The Journey Prize Stories 20

The Best of Canada's New Writers

Author Various
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Paperback
$17.99 US
On sale Oct 28, 2008 | 248 Pages | 978-0-7710-4343-7
“Considering the number of popular and prize-winning writers who have a Journey Prize as part of their resume, it’s no exaggeration to suggest that this volume is the future of Canadian writing. . . . And the future seems bright indeed.” —Robert Wiersema, Ottawa Citizen

The Journey Prize Stories is widely celebrated as the premiere showcase for new writing in Canada, and a virtual who’s who of up-and-coming literary talents. Readers of the anthology have consistently been among the first to discover such now well-known writers as André Alexis, David Bergen, Michael Crummey, Elizabeth Hay, Yann Martel, Lisa Moore, Heather O’Neill, Eden Robinson, Neil Smith, Timothy Taylor, Madeleine Thien, M.G. Vassanji, and Alissa York, among many others. With this twentieth edition, featuring an introduction by the jury and comments from a stellar group of high-profile past contributors, The Journey Prize Stories continues to take the pulse of Canada’s literary scene.

The stories included in the anthology are contenders for the $1,000 Writers’ Trust McClelland & Stewart Journey Prize.
ALEXANDER MACLEOD was born in Inverness, Cape Breton and raised in Windsor, Ontario. His first collection of stories, Light Lifting, was a national bestseller, won an Atlantic Book Award, and was a finalist for the Scotiabank Giller Prize, the Frank O’Connor International Short Story Award, the Thomas Head Raddall Fiction Award, and the Commonwealth Book Prize. His most recent book of fiction, Animal Person, won the Dartmouth Book Award for Fiction, was named a Best Book of the Year by The New Yorker, CBC Books, and the Globe and Mail, and includes stories that were featured in The New Yorker, Granta, and The O. Henry Prize Stories. In 2019, he won an O. Henry Award for his story “Lagomorph.” MacLeod holds degrees from the University of Windsor, the University of Notre Dame, and McGill University. He currently lives in Dartmouth, Nova Scotia, and teaches at Saint Mary’s University in Halifax.

SOUVANKHAM THAMMAVONGSA's fiction has appeared in The New Yorker, Harper's, Granta, The Atlantic, The Paris Review, Ploughshares, Best American Non-Required Reading, The Journey Prize Stories, and The O. Henry Prize Stories. Her debut book of fiction, How to Pronounce Knife, won the 2020 Scotiabank Giller Prize and the 2021 Trillium Book Award, and was named a finalist for the National Book Critics Circle Award, the PEN America Open Book Award, the Danuta Gleed Award, and one of Time's Must-Read Books of 2020. Thammavongsa is also the author of four poetry books: Light, winner of the Trillium Book Award for Poetry; Found; Small Arguments, winner of the ReLit Award; and, most recently, Cluster. Born in the Lao refugee camp in Nong Khai, Thailand, she was raised and educated in Toronto, where she is at work on her first novel. View titles by Various

About

“Considering the number of popular and prize-winning writers who have a Journey Prize as part of their resume, it’s no exaggeration to suggest that this volume is the future of Canadian writing. . . . And the future seems bright indeed.” —Robert Wiersema, Ottawa Citizen

The Journey Prize Stories is widely celebrated as the premiere showcase for new writing in Canada, and a virtual who’s who of up-and-coming literary talents. Readers of the anthology have consistently been among the first to discover such now well-known writers as André Alexis, David Bergen, Michael Crummey, Elizabeth Hay, Yann Martel, Lisa Moore, Heather O’Neill, Eden Robinson, Neil Smith, Timothy Taylor, Madeleine Thien, M.G. Vassanji, and Alissa York, among many others. With this twentieth edition, featuring an introduction by the jury and comments from a stellar group of high-profile past contributors, The Journey Prize Stories continues to take the pulse of Canada’s literary scene.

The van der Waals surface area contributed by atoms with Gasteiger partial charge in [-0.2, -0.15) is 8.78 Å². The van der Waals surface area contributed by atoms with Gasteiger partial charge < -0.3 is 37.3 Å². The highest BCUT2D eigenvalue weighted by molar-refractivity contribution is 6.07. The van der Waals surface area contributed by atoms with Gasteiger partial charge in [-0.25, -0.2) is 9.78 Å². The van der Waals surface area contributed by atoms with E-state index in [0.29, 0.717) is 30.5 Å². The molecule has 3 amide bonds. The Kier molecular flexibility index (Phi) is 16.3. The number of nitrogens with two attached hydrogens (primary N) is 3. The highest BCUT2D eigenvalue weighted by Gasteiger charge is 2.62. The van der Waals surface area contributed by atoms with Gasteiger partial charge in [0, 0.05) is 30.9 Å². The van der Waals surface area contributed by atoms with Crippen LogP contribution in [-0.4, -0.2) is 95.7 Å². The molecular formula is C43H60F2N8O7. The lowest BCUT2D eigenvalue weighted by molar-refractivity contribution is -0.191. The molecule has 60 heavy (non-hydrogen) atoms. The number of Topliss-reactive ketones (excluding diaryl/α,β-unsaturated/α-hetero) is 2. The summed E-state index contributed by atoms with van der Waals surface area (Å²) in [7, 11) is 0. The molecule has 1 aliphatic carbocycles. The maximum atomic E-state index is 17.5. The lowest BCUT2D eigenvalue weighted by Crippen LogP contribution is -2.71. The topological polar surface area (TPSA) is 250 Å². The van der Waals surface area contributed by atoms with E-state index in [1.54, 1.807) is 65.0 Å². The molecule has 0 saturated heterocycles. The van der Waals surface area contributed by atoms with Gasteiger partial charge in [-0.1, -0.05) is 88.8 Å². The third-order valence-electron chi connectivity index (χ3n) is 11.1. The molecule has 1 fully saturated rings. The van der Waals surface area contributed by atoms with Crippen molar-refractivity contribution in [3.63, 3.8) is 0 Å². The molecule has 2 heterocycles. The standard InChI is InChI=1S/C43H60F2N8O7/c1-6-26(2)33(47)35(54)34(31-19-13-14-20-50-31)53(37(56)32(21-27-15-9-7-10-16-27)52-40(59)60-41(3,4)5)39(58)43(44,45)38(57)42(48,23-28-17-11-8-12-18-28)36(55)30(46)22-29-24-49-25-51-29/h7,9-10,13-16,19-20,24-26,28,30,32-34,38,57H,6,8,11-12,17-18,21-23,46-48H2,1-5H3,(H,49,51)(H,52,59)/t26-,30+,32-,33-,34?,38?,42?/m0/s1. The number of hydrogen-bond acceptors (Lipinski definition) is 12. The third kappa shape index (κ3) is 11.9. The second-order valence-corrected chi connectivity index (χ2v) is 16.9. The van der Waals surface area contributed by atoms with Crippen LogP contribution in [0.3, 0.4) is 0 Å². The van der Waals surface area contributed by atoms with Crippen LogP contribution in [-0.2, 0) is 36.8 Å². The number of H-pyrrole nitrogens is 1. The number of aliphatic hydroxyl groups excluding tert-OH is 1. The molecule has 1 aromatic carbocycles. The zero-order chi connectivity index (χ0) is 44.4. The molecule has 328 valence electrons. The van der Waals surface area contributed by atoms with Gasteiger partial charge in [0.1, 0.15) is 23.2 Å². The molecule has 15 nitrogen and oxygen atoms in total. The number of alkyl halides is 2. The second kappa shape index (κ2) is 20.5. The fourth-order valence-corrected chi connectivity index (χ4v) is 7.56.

The stories included in the anthology are contenders for the $1,000 Writers’ Trust McClelland & Stewart Journey Prize.

Author

ALEXANDER MACLEOD was born in Inverness, Cape Breton and raised in Windsor, Ontario. His first collection of stories, Light Lifting, was a national bestseller, won an Atlantic Book Award, and was a finalist for the Scotiabank Giller Prize, the Frank O’Connor International Short Story Award, the Thomas Head Raddall Fiction Award, and the Commonwealth Book Prize. His most recent book of fiction, Animal Person, won the Dartmouth Book Award for Fiction, was named a Best Book of the Year by The New Yorker, CBC Books, and the Globe and Mail, and includes stories that were featured in The New Yorker, Granta, and The O. Henry Prize Stories. In 2019, he won an O. Henry Award for his story “Lagomorph.” MacLeod holds degrees from the University of Windsor, the University of Notre Dame, and McGill University. He currently lives in Dartmouth, Nova Scotia, and teaches at Saint Mary’s University in Halifax.

SOUVANKHAM THAMMAVONGSA's fiction has appeared in The New Yorker, Harper's, Granta, The Atlantic, The Paris Review, Ploughshares, Best American Non-Required Reading, The Journey Prize Stories, and The O. Henry Prize Stories. Her debut book of fiction, How to Pronounce Knife, won the 2020 Scotiabank Giller Prize and the 2021 Trillium Book Award, and was named a finalist for the National Book Critics Circle Award, the PEN America Open Book Award, the Danuta Gleed Award, and one of Time's Must-Read Books of 2020. Thammavongsa is also the author of four poetry books: Light, winner of the Trillium Book Award for Poetry; Found; Small Arguments, winner of the ReLit Award; and, most recently, Cluster. Born in the Lao refugee camp in Nong Khai, Thailand, she was raised and educated in Toronto, where she is at work on her first novel. View titles by Various

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